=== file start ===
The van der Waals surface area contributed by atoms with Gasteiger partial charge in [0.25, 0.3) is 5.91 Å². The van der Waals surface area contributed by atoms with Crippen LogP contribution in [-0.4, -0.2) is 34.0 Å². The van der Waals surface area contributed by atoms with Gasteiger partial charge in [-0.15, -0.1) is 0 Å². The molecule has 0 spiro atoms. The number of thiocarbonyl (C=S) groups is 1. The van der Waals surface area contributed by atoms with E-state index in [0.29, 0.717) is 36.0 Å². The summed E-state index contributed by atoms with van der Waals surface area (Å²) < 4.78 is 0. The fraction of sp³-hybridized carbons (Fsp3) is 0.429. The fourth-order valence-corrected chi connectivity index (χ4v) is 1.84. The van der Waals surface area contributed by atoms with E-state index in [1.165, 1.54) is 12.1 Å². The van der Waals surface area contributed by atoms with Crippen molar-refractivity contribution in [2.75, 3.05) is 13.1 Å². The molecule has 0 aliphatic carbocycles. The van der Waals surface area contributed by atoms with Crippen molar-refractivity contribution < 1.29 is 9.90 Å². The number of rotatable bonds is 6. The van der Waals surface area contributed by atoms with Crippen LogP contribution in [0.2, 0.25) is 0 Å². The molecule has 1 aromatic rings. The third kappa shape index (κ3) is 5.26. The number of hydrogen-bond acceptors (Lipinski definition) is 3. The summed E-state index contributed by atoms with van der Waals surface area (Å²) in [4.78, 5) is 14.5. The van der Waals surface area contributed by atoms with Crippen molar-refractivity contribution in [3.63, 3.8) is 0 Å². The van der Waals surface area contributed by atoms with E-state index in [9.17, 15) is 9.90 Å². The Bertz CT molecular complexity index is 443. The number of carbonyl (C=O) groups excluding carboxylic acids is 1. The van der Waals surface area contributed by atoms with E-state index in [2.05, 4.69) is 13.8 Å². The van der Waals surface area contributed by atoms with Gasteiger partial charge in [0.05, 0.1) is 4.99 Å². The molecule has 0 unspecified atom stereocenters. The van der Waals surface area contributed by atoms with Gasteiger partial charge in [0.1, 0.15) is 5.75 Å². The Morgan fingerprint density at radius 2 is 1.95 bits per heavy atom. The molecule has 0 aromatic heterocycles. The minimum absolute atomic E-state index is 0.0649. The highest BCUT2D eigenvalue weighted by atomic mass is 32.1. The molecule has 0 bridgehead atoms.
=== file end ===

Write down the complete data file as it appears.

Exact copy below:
The van der Waals surface area contributed by atoms with Gasteiger partial charge in [0.25, 0.3) is 5.91 Å². The van der Waals surface area contributed by atoms with Crippen LogP contribution in [-0.4, -0.2) is 34.0 Å². The van der Waals surface area contributed by atoms with Gasteiger partial charge in [-0.15, -0.1) is 0 Å². The molecule has 0 spiro atoms. The number of thiocarbonyl (C=S) groups is 1. The van der Waals surface area contributed by atoms with E-state index in [0.29, 0.717) is 36.0 Å². The summed E-state index contributed by atoms with van der Waals surface area (Å²) < 4.78 is 0. The fraction of sp³-hybridized carbons (Fsp3) is 0.429. The fourth-order valence-corrected chi connectivity index (χ4v) is 1.84. The van der Waals surface area contributed by atoms with E-state index in [1.165, 1.54) is 12.1 Å². The van der Waals surface area contributed by atoms with Crippen molar-refractivity contribution in [2.75, 3.05) is 13.1 Å². The molecule has 0 aliphatic carbocycles. The van der Waals surface area contributed by atoms with Crippen molar-refractivity contribution < 1.29 is 9.90 Å². The number of rotatable bonds is 6. The van der Waals surface area contributed by atoms with Crippen LogP contribution in [0.2, 0.25) is 0 Å². The molecule has 1 aromatic rings. The third kappa shape index (κ3) is 5.26. The number of hydrogen-bond acceptors (Lipinski definition) is 3. The summed E-state index contributed by atoms with van der Waals surface area (Å²) in [4.78, 5) is 14.5. The van der Waals surface area contributed by atoms with Crippen molar-refractivity contribution in [3.63, 3.8) is 0 Å². The van der Waals surface area contributed by atoms with E-state index in [9.17, 15) is 9.90 Å². The Bertz CT molecular complexity index is 443. The number of carbonyl (C=O) groups excluding carboxylic acids is 1. The van der Waals surface area contributed by atoms with E-state index in [2.05, 4.69) is 13.8 Å². The van der Waals surface area contributed by atoms with Gasteiger partial charge in [0.05, 0.1) is 4.99 Å². The molecule has 0 unspecified atom stereocenters. The van der Waals surface area contributed by atoms with Gasteiger partial charge in [0.1, 0.15) is 5.75 Å². The Morgan fingerprint density at radius 2 is 1.95 bits per heavy atom. The molecule has 0 aromatic heterocycles. The minimum absolute atomic E-state index is 0.0649. The highest BCUT2D eigenvalue weighted by atomic mass is 32.1. The molecule has 0 bridgehead atoms.